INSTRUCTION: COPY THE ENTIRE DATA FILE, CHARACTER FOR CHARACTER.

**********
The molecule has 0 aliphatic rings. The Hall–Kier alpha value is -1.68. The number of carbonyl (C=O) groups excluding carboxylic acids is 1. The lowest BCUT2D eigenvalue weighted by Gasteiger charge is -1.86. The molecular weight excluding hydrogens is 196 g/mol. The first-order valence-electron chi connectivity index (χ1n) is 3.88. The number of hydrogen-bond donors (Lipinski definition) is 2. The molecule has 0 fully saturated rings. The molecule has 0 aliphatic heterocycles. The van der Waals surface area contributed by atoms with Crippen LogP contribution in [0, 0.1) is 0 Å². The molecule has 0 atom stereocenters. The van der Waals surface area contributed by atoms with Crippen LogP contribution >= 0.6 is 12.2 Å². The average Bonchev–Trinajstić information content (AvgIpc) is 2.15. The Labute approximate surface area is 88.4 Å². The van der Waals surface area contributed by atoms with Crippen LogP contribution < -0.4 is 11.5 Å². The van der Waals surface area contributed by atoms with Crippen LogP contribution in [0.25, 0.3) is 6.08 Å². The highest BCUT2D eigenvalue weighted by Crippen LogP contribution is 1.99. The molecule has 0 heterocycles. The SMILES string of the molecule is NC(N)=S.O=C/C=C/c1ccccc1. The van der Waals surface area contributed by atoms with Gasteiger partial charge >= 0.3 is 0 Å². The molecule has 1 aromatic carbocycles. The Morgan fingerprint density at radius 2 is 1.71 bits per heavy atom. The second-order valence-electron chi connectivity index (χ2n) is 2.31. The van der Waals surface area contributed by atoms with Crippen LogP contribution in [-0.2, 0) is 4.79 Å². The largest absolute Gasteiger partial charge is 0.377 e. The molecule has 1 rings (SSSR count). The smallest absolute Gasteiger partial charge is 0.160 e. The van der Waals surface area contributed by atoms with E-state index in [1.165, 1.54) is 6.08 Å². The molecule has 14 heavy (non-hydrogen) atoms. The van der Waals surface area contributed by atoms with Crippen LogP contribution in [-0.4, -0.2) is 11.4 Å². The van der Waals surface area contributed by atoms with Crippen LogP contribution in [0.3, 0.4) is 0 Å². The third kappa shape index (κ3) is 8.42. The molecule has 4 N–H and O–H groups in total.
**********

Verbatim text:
The molecule has 0 aliphatic rings. The Hall–Kier alpha value is -1.68. The number of carbonyl (C=O) groups excluding carboxylic acids is 1. The lowest BCUT2D eigenvalue weighted by Gasteiger charge is -1.86. The molecular weight excluding hydrogens is 196 g/mol. The first-order valence-electron chi connectivity index (χ1n) is 3.88. The number of hydrogen-bond donors (Lipinski definition) is 2. The molecule has 0 fully saturated rings. The molecule has 0 aliphatic heterocycles. The van der Waals surface area contributed by atoms with Crippen LogP contribution in [0, 0.1) is 0 Å². The molecule has 0 atom stereocenters. The van der Waals surface area contributed by atoms with Crippen LogP contribution >= 0.6 is 12.2 Å². The average Bonchev–Trinajstić information content (AvgIpc) is 2.15. The Labute approximate surface area is 88.4 Å². The van der Waals surface area contributed by atoms with Crippen LogP contribution < -0.4 is 11.5 Å². The van der Waals surface area contributed by atoms with Crippen LogP contribution in [0.25, 0.3) is 6.08 Å². The highest BCUT2D eigenvalue weighted by Crippen LogP contribution is 1.99. The molecule has 0 heterocycles. The SMILES string of the molecule is NC(N)=S.O=C/C=C/c1ccccc1. The van der Waals surface area contributed by atoms with Gasteiger partial charge >= 0.3 is 0 Å². The molecule has 1 aromatic carbocycles. The Morgan fingerprint density at radius 2 is 1.71 bits per heavy atom. The second-order valence-electron chi connectivity index (χ2n) is 2.31. The van der Waals surface area contributed by atoms with Crippen LogP contribution in [-0.2, 0) is 4.79 Å². The largest absolute Gasteiger partial charge is 0.377 e. The molecule has 1 rings (SSSR count). The smallest absolute Gasteiger partial charge is 0.160 e. The van der Waals surface area contributed by atoms with E-state index in [1.165, 1.54) is 6.08 Å². The molecule has 14 heavy (non-hydrogen) atoms. The van der Waals surface area contributed by atoms with Crippen LogP contribution in [-0.4, -0.2) is 11.4 Å². The van der Waals surface area contributed by atoms with Crippen LogP contribution in [0.3, 0.4) is 0 Å². The third kappa shape index (κ3) is 8.42. The molecule has 4 N–H and O–H groups in total.